What Andrew Ng’s Machine Learning course teaches about Online Course design
I had been wanting to do Andrew Ng’s foundational course on Machine Learning for quite some time. I was mostly indoors over Christmas, so I thought it was good time to finally dip my toes in it.
My primary apprehension was whether I would be able to complete the three-month long course given my existing commitments. Must say the course structure was key in seeing me through it. No video was longer than 15 minutes, so if I had the time to micro-binge on YouTube, I had no excuse not to do the same on the course.
It was also my first time using MATLAB on the cloud, and I was pretty impressed how it could help assess programming exercises and automate grading. Getting immediate feedback was immensely helpful, and admittedly, addictive. In all, it was a fun two and a half months, -ish.
But beyond being a course that offers a conceptual level of understanding of ML, I opine this course also offers some insight as to how effective online and distance learning courses should be structured.
The massively open nature of online courses means that the students can come from all walks of life. Setting some pre-requisites help, but beyond this the course content should not ‘assume’ any knowledge on part of the student. Andrew’s course makes it a point not to have any pre-existing bias regarding the students background. In fact, there are points in the course which are excruciatingly basic, but then experts can skim through those, while novices can take their time.
This said, the course also strikes a beautiful balance between theoretical concepts, and knowledge that is required for practical application. The roots of machine learning lie in statistical and probabilistic theory, and when teaching such courses, you stand at the risk of falling on two extremes. At one end, you could fall into the quagmire of explaining everything, while on the other end, you develop a case of Expert Blindness, and skim over principles, as they are ‘too trivial’. The art lies in understanding what elements can be prescribed to students as a pill, the conceptual understanding for which is slowly developed as the student advances in the course and interacts with the material. There are several such instances in the course, which while can be frustrating to the detail-oriented student, does help in rapidly getting an overview of the machine learning working methodology. But this doesn’t mean the course sacrifices on rigour either.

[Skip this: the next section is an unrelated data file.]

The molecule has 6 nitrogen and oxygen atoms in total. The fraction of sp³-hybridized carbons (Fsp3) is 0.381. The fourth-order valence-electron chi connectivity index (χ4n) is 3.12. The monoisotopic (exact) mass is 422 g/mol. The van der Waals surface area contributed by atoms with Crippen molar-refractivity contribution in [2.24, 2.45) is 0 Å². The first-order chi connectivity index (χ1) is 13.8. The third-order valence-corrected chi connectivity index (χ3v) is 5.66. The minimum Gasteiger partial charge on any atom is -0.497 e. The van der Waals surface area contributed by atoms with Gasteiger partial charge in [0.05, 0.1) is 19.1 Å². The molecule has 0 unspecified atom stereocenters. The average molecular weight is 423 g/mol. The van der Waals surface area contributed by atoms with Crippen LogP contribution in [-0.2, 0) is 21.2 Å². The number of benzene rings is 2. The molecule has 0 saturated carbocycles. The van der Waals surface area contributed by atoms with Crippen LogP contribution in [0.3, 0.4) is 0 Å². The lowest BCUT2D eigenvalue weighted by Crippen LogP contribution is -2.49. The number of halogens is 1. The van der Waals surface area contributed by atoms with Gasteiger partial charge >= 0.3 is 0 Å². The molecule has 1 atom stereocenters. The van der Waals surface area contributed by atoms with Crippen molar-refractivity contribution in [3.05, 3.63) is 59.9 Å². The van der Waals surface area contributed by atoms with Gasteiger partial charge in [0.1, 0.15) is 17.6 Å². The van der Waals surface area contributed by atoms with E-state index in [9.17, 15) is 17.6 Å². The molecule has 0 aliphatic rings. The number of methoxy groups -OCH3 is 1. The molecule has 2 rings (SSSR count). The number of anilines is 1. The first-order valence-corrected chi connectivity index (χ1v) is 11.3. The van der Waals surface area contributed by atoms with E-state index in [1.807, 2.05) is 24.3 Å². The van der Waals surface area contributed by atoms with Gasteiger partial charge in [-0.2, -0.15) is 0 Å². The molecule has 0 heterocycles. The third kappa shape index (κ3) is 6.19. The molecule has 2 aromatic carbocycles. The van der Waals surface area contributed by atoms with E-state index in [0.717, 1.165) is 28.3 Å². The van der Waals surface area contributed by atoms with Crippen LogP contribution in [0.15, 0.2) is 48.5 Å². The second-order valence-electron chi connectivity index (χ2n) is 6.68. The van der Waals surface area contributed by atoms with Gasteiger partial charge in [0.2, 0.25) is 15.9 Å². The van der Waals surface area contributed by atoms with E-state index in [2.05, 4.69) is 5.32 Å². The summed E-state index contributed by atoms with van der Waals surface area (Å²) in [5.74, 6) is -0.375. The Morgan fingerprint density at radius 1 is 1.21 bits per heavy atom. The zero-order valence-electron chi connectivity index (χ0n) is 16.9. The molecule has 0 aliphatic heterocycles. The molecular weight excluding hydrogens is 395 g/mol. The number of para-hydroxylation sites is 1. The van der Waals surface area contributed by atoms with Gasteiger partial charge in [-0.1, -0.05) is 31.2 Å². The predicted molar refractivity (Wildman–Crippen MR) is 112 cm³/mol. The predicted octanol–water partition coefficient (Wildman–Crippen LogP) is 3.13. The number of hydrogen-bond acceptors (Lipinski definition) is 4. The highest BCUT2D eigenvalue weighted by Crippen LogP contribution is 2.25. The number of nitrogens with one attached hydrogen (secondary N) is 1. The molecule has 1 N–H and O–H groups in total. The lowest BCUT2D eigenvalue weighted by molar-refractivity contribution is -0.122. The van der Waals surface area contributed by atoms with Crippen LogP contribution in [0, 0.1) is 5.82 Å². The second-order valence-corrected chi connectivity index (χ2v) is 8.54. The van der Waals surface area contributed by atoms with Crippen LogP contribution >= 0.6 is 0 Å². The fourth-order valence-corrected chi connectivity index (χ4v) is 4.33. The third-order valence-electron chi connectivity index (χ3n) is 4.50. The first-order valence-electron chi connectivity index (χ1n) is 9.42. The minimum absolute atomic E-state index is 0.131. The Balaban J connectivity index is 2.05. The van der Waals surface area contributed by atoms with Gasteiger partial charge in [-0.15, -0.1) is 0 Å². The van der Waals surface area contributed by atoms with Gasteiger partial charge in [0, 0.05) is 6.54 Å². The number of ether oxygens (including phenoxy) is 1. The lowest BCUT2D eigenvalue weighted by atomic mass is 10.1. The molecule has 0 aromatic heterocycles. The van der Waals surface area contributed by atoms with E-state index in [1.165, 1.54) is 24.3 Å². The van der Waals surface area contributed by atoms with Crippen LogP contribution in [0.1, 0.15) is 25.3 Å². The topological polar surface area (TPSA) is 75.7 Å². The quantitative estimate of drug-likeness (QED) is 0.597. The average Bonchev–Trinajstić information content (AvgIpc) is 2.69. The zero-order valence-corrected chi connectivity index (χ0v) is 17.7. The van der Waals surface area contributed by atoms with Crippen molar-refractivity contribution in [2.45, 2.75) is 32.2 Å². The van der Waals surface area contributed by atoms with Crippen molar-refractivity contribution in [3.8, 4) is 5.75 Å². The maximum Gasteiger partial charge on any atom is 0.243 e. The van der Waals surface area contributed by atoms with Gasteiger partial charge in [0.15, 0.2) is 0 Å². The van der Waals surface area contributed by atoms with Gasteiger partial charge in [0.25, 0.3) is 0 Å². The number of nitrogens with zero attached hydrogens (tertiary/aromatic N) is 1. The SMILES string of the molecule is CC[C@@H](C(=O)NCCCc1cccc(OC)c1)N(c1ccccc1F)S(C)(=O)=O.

The course is also great example on how to structure and break down course material into manageable chunks. For an online course, I think this is key. Most students taking up online courses are working professionals who have 9-to-5 jobs, along with other commitments. Divvying up the material into digestible portions that have a small list of learning outcomes helps short term retention – just enough for the student to pick up where they left from with ease.
But most importantly, the course makes full use of available technology for facilitating reinforcement and retention of learning. There are two interesting ways in which Andrew’s course does this.
Firstly, even in the shortest of the videos (which are about 3 minutes long), a multiple choice question pops in mid-way or towards the end for the student to answer that require reflection and also invoking concepts learnt in previous lessons. This quick assessment is not marked, and the feedback is instantaneous, which helps you decide whether you need a second viewing or revision of the course material.
The second way in which the course facilitates material retention is via its programming exercises. While each topic has its own specific programming challenge, there is an underlying push towards vectorisation of codes that gets progressively challenging with the weeks. Bits of codes from past weeks can be carried over and modified in some cases, which requires the student to revise the implementation strategies used previously. Also sometimes, topics to covered in future sessions are foreshadowed, which allow for retrograde reinforcement (I don’t know if that is a term, but it should be one!). The best part is how the programming exercises themselves are deconstructed, developing conceptual blocks of the employed functions in a refined, pedagogical fashion. A cool aside of this is you don’t have to rewrite code if you want to run it from the top again.
Taking Andrew Ng’s online course was quite the meta-learning experience for me. Of course, the course has been developed and surely revised over several years, making effective use of feedback provided by its students. Yet, the level of attention to detail I saw can manifest only if you maintain clear perspective about the course structure and its learning outcomes.If you are a STEM academic, and are looking to develop an online course, or even a taught course module for that matter, I heartily recommend it!
What Andrew Ng’s Machine Learning course teaches about Online Course design by Srikanth Sugavanam is licensed under a Creative Commons Attribution-ShareAlike 4.0 International License.